Samsung Galaxy S8 battery life
You’ll be happy to know Samsung used an 8-point battery test before installing the new units in the S8.
Whether they are safe or not will be determined with time, but what we do know is that they should provide a full-day charge, without revolutionizing the thing everyone hates the most about smartphones. The S8 and S8+’s 3,000 and 3,500 mAh batteries are also expected on to hold a charge longer.
“Where most batteries hold about 80 percent of their charge after two years, this battery should be capable of 95 percent of its original capacity,” Oh Boo-keun, vice president of Samsung’s mobile R&D team, told CNET.
Samsung Galaxy S8 audio
Samsung decided not to follow the polarizing decision of others (we’re looking at you Apple) to nix the headphone jack. It sits on the bottom of the device. The company’s recent acquisition of Harmon should also do some good for the Galaxy S8’s built-in speakers, but no word on how they perform yet.
Samsung Galaxy S8 software
The new devices both predictably run on the latest Android Nougat 7.1, but Samsung was unusually quiet on what sort of changes they have made to Google’s OS.
The announcement focused more on making the phone more than just a device, but a gateway to a connected world. To achieve that goal, the Korean company announced an in-house Siri competitor, Bixby. The new digital assistant gets its own launch button on the left side of the Galaxy S8. Unlike Siri and Google’s Assistant, Bixby was created to make the phone easier to use. Samsung says it will add its voice assistant to many other smart devices, including TVs, refrigerators, and even air conditioners.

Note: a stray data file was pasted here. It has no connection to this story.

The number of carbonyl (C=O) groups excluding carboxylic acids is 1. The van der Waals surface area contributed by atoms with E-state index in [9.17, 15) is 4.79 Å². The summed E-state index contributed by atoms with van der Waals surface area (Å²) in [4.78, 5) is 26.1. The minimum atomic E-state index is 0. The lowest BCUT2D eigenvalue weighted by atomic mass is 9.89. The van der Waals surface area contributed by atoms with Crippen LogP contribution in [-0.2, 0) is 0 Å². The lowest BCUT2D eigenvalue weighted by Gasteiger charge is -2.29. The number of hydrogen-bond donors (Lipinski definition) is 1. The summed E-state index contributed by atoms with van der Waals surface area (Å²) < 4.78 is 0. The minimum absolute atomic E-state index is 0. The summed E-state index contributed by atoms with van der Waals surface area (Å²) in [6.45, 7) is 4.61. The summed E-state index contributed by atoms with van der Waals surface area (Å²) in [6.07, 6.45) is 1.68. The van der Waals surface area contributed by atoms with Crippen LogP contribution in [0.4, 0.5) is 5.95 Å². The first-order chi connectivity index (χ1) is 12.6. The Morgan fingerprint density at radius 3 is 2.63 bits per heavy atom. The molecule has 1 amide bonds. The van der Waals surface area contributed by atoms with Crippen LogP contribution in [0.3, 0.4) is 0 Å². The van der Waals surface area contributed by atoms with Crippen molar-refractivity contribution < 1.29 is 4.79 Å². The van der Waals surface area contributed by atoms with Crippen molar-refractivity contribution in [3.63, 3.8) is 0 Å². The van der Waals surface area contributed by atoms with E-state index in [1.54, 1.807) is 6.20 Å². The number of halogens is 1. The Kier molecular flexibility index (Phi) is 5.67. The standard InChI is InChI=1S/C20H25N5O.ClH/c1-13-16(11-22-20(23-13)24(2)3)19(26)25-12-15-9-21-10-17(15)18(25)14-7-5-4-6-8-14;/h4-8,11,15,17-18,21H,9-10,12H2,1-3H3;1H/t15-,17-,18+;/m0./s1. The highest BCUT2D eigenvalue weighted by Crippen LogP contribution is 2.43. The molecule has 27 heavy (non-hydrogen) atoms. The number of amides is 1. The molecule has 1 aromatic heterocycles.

Samsung also added a new feature called “Samsung Connect,” which shows you all IoT devices you are connected to and allows you to monitor them remotely. And Samsung Pass lets you log into banking and other sites using biometrics.
Samsung Galaxy S8 release date and price
The Galaxy S8 and Galaxy S8+ will come in four colors: midnight black, arctic silver, orchid gray, maple gold, and coral blue.
Both phones will be available in for preorder on March 30 and will ship on April 21. The Galaxy S8 will start at $720, while the S8+ will cost $840 on Verizon. On AT&T, the GS8 will cost $750, while the 8+ will run you $850. Unlocked and international prices have not been released.
Editor’s note: This article is regularly updated for context.
Christina Bonnington is a tech reporter who specializes in consumer gadgets, apps, and the trends shaping the technology industry. Her work has also appeared in Gizmodo, Wired, Refinery29, Slate, Bicycling, and Outside Magazine. She is based in the San Francisco Bay Area and has a background in electrical engineering.
Phillip Tracy is a former technology staff writer at the Daily Dot. He's an expert on smartphones, social media trends, and gadgets. He previously reported on IoT and telecom for RCR Wireless News and contributed to NewBay Media magazine. He now writes for Laptop magazine.